This cavalier attitude has caused consternation within the international community. In 2020, for example, debris from a Long March 5B core landed in Cote d’Ivoire, damaging several buildings; then in July of 2022, parts of the vehicle used to lift the Wentian module to orbit, came down uncomfortably close to populated areas in Indonesia and Malaysia. In this, China does itself no favours by refusing to share details regarding specific trajectory information related to these launches with the wider global community, even though doing so would allow a degree of forewarning in areas at risk from debris.

The second big launch for the week should then follow on November 1st, when A SpaceX Falcon Heavy – currently the world’s most powerful rocket vehicle – is due to depart Pad 39A at Kennedy Space Centre, Florida. It will mark the first Falcon Heavy launch in more than three years – and only the fourth overall for a vehicle which at one time was to have become the backbone of the SpaceX fleet (the company now intends for its Starship / Super Heavy combination to replace both Falcon 9 and Falcon Heavy).

The launch is the first US Department of Defense mission for Falcon Heavy. Designated USSF-44, it will deliver at least four satellites directly to geosynchronous orbit. In order to achieve this, the core of the vehicle – A Falcon 9 booster core – will be expended, rather than attempt a landing. The two booster segments – also Falcon 9 booster cores – will be return for an attempted simultaneous landings at Cape Canaveral Space Force Station, Florida.

The Falcon Heavy booster performs a static fire test on Pad 39A at NASA’s Kennedy Space Centre on October 27th, 2022. Following the test, the rocket was lowered back onto its side and returned to the processing facility at Pad 39A so that the payload can be integrated prior to the vehicle being returned to the pad ready for launch. Credit: SpaceX

The lack of Falcon Heavy launches since 2019 illustrates a potential problem SpaceX may have with its plans for Starship / Super Heavy.

Simply put, with its ability to lob 63.8 tonnes to low-Earth orbit (LEO) and 26.7 tonnes to geosynchronous transfer orbit, Falcon Heavy was supposed to lower the cost of lifting payloads to orbit. However, in order to get close to this, it needs to launch relatively close to its payload capacity, and in an age of increasingly smaller and lighter satellites and payloads, its capabilities are seen as too excessive for most customers. Even in a rideshare capacity, where the costs can spread among multiple payload providers, the additional lead time involved in waiting for sufficient customers to sign-on to a Falcon Heavy launch have made it unattractive to potential customers, thus limiting its commercial viability; something that may prove to be the case with Starship / Super Heavy, with its much greater capacity.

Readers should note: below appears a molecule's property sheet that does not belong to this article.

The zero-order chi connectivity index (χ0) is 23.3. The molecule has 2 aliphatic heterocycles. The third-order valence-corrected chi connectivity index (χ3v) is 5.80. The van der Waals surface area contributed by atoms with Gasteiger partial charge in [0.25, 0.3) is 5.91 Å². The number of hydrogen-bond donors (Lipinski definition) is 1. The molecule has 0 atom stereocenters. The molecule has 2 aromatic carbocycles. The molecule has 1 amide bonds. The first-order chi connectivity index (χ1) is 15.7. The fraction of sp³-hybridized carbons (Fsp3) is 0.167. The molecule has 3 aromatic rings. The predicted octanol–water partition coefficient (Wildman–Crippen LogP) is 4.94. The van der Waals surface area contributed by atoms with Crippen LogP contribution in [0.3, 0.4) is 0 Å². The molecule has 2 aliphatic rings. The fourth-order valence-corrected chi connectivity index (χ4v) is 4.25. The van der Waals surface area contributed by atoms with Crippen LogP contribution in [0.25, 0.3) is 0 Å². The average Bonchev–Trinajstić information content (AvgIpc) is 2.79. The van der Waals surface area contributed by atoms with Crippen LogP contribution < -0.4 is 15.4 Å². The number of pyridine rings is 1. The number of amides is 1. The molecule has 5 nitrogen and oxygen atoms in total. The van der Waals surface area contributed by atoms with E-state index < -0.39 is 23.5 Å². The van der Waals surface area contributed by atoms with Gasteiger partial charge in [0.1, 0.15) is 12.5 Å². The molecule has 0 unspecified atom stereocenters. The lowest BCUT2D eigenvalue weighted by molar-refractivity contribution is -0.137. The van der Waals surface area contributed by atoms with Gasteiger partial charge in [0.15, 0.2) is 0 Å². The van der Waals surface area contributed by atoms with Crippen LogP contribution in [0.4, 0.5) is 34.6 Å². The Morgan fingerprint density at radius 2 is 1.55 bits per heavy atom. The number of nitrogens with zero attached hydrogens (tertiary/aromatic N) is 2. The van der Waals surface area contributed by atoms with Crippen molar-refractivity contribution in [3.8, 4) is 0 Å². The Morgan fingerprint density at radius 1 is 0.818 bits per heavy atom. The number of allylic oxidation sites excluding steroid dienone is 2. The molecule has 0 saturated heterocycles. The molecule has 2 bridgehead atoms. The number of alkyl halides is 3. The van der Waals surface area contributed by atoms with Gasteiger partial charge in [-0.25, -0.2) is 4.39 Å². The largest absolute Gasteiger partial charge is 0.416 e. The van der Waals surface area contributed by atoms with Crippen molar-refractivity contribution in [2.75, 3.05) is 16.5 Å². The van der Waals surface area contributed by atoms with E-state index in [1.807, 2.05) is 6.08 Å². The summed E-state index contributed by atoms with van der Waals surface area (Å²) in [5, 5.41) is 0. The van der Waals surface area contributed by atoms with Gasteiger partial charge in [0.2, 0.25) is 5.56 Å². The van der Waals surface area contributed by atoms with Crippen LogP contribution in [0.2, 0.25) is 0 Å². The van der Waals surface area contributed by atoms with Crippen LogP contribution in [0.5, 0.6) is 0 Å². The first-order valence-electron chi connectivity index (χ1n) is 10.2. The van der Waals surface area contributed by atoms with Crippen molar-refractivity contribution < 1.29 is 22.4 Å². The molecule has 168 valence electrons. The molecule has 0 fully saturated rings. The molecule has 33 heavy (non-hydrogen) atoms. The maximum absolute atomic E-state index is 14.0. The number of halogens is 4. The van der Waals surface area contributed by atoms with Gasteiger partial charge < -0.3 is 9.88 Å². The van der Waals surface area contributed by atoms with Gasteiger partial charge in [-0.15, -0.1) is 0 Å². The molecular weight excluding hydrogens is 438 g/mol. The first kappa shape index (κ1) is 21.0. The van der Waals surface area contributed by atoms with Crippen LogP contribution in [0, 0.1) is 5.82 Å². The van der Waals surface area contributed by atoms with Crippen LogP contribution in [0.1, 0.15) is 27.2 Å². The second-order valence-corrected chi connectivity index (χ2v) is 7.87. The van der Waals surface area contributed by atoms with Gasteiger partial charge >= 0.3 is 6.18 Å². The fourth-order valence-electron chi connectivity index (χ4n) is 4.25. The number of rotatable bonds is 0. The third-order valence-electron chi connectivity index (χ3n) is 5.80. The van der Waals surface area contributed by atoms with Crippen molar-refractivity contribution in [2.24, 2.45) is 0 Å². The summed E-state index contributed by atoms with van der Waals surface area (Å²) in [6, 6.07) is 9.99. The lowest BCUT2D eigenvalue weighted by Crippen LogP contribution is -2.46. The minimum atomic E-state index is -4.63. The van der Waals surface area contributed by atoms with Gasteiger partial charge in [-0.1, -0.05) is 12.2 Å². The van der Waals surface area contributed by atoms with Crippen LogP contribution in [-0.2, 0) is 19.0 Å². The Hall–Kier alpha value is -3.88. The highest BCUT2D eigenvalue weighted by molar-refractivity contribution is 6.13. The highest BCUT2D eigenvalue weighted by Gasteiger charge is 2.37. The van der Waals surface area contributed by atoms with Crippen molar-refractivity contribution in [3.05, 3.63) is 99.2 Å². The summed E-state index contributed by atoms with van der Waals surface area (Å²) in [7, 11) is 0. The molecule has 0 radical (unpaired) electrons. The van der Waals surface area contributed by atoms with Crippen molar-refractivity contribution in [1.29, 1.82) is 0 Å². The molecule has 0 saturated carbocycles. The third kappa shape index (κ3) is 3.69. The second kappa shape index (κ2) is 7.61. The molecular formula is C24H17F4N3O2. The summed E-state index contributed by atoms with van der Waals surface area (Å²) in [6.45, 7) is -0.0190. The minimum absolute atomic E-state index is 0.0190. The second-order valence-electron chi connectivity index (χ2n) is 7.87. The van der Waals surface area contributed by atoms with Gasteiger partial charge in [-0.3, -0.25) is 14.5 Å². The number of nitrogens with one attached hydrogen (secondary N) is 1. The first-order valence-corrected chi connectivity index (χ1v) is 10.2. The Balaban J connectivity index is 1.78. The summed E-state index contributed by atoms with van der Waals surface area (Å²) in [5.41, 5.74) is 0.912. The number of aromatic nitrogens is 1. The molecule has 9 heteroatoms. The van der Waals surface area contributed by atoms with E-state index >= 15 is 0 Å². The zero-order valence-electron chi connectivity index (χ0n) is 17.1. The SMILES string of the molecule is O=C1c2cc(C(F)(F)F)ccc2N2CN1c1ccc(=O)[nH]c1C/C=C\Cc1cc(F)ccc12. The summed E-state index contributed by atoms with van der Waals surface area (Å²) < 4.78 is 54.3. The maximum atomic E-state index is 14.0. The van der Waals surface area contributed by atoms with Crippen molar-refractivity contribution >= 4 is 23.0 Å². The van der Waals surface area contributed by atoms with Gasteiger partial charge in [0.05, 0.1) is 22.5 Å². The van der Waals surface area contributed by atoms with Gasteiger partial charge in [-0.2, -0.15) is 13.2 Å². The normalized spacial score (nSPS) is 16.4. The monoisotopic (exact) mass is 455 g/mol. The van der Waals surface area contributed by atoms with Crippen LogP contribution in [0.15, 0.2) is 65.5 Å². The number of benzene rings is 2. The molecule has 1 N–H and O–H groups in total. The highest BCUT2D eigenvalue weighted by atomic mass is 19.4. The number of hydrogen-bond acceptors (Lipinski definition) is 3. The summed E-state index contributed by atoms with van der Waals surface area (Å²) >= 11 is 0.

Roc Shows off Stratolaunch’s Talon

Stratolaunch, builder of the world’s largest airplane, flew a prototype of its planned air-launched Talon hypersonic vehicle for the first time on Friday, October 28th, 2022, slung beneath the massive Roc aircraft, which uses two modified 747 fuselages, lifted the Talon-A TA-0 vehicle into the Mojave desert sky in captive/carry flight lasting over five hours and designed to pave the way for more extensive test flights.

The Stratolaunch Roc takes to the air with Talon-A TA-0 prototype mounted on its central launch pylon, marking the first time the latter as been flown. Credit: Stratolaunch

At 8.5 metres in length  and weighing 3.7 tonnes, Talon-A is an air-launched, automated hypersonic aircraft capable of flying at speeds of Mach 5 through Mach 7 (6,100–8,600 km/h). Previously known as Hyper-A, the vehicle is designed to offer a reliable test-bed for hypersonic research and experiments. It  is intended to be used by the US the government, the US Department of Defense, the commercial sector, and academia, and can carry both internal and external experiment payloads.

The massive Roc aircraft is designed to act as an aerial launch vehicle for a range of vehicles being developed by Stratolaunch,  including the orbit-capable Talon+ (formerly Talon-Z) and  even larger Stratolaunch spaceplane (previously called Black Ice), which is intended to deliver larger payloads – and possibly humans – to orbit in the future. In addition, Stratolaunch are in discussions with a number of potential customers to use the aircraft as a launch platform.